Monday, August 02, 2010

Daniel Schorr's journalistic ethical dilemma

Judea Pearl writes in the Jewish Journal about journalist Daniel Schorr, who passed away last week. Pearl quotes a letter he once received from Schorr in 2003 that in turn quoted from his autobiography the  following poignant story:

My last major assignment in Poland was to produce, in 1959, an hour-long documentary, “Poland-Country on a Tightrope,” for Ed Murrow’s CBS Reports series. This gave me a production team and the time and resources for a deeper look at Poland-its people, its schools, its fast-decollectivizing farms.

And Oswiecim. Auschwitz.

In 1959 not many from the West had visited Auschwitz, and I was not prepared for what I would see and try to capture on film. I have always tried to separate my Jewish heritage from my reporting, but keeping emotion under control in Auschwitz, where members of my family may have died, was not easy.

I had to read parts of my script several times, trying to control a catch in my throat and sound detached as I reported, “Here was the greatest death factory ever devised, where a million died, pushed through these gas chambers at a rate of 60,000 a day, their bodies efficiently moved out and lifted mechanically into brick ovens after their clothes and hair and gold teeth had been removed. For many, there was no room in the ovens, and they were buried in open pits, now these stagnant ponds. If you run your hand along the bottom, you will pick up human ashes and fragments of bone.”

...While working on this Polish documentary, I ran into what may have been the greatest ethical dilemma of my career. Our little CBS cavalcade of three rented cars, carrying the camera crew, the producer, and a Polish interpreter, was driving through a small town in eastern Poland, not far from the Soviet border, when we espied a strange sight. It was a caravan of about ten horse-drawn wagons, carrying a few dozen people and piled high with their possessions. Stopping to talk to them, I discovered that they were Polish Jews and that I could converse with them in the Yiddish that I had hardly used since childhood.

They had come across the border in the Soviet Union and were on their way to a railway station, bound for Vienna and from there to Israel.

Our camera was soon set up in the muddy road, and I interviewed them in Yiddish. They could not tell me, however, how it was that they were permitted to travel to Israel. Out of consideration for Arab opinion, Russia and its satellites officially banned emigration to Israel.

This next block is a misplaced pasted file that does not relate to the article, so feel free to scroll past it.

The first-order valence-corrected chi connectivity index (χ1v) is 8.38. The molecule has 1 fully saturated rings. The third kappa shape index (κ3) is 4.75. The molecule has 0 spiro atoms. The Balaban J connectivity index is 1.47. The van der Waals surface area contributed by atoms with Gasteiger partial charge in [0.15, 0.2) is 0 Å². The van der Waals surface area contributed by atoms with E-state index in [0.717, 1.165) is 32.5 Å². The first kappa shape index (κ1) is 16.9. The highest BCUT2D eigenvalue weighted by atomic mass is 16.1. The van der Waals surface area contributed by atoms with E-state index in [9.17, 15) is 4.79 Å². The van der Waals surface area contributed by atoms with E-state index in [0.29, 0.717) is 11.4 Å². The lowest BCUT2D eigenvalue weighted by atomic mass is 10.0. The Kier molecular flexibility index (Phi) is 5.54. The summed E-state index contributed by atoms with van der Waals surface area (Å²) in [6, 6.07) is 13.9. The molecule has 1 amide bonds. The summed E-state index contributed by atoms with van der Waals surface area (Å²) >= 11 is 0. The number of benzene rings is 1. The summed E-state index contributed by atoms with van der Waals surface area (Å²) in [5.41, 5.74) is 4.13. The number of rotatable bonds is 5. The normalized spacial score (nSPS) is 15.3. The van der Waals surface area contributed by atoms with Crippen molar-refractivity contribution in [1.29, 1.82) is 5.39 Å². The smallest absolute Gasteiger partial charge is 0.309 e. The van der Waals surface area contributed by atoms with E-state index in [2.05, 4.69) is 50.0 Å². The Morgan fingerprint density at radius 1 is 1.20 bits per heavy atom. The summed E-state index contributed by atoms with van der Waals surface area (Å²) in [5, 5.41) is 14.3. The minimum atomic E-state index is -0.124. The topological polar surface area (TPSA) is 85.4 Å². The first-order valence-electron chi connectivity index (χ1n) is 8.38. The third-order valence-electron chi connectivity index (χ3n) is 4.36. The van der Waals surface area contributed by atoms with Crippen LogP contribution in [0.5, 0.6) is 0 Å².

Back in Warsaw the next day I consulted the Israeli minister, Shimon Amir, a chess-playing friend of mine.

“They told you they were on their way to Israel, and you have that on film?” he asked.

“Yes,” I said, “But how is it possible?”

“All right, since you know this much, I will tell you the rest, and then you will decide what to do.”

He explained that the Jews came from a part of Poland that had been annexed by the Soviet Union, that there were several thousand more caught on the Soviet side who had survived the war and the Holocaust and were desperately anxious to leave. Israel had negotiated a delicate secret arrangement with the Soviet and Polish governments. The Jews would be “repatriated” to Poland with the understanding that they would almost immediately leave the country-bound for Israel.

“But there was one condition attached to the agreement,” said Amir.

“The arrangement must remain a secret. If any word becomes public, the Soviets will immediately cancel the arrangement.”

“So,” my friend concluded, “you can decide, Mr. Schorr. Put this on television, and you condemn thousands of Jews to remaining in the Soviet Union.”

Each evening, my cameraman would pack up the cans of film we had shot that day and ship them by air to New York, later to be assembled with narration for our documentary. But I held back the reel with the Jewish interviews. It stayed on my desk in the hotel next day, and the next day and the next. I would have liked to have consulted Murrow, but could not do so over an open telephone. I never decided, exactly, that for humanitarian reasons I would practice self-censorship. I simply kept postponing the decision until it was too late. After a while, my camera crew stopped asking about it.

This was a profound violation of my journalistic ethic that a reporter has no right to interpose himself between information legitimately acquired and the public he serves.

My CBS Reports program, “Poland-Country on a Tightrope,” went on the air, documenting the political chill settling over Poland as Gomulka came to terms with his Soviet bosses. Auschwitz was in my film. But not the caravan of Jews making their way to Israel.

When next I was in New York, I brought the reel of film with me and went to see Murrow. He had strong pro-Israel sympathies himself. When he was sick, my Zionist mother had a tree planted in Israel in his name as a prayer for his recovery. His first question to me was, “How is my tree doing?”

I then produced the can of film and explained how, against all my principles,I had withheld it. All he said was, “I understand.”
They don't make journalists like that anymore.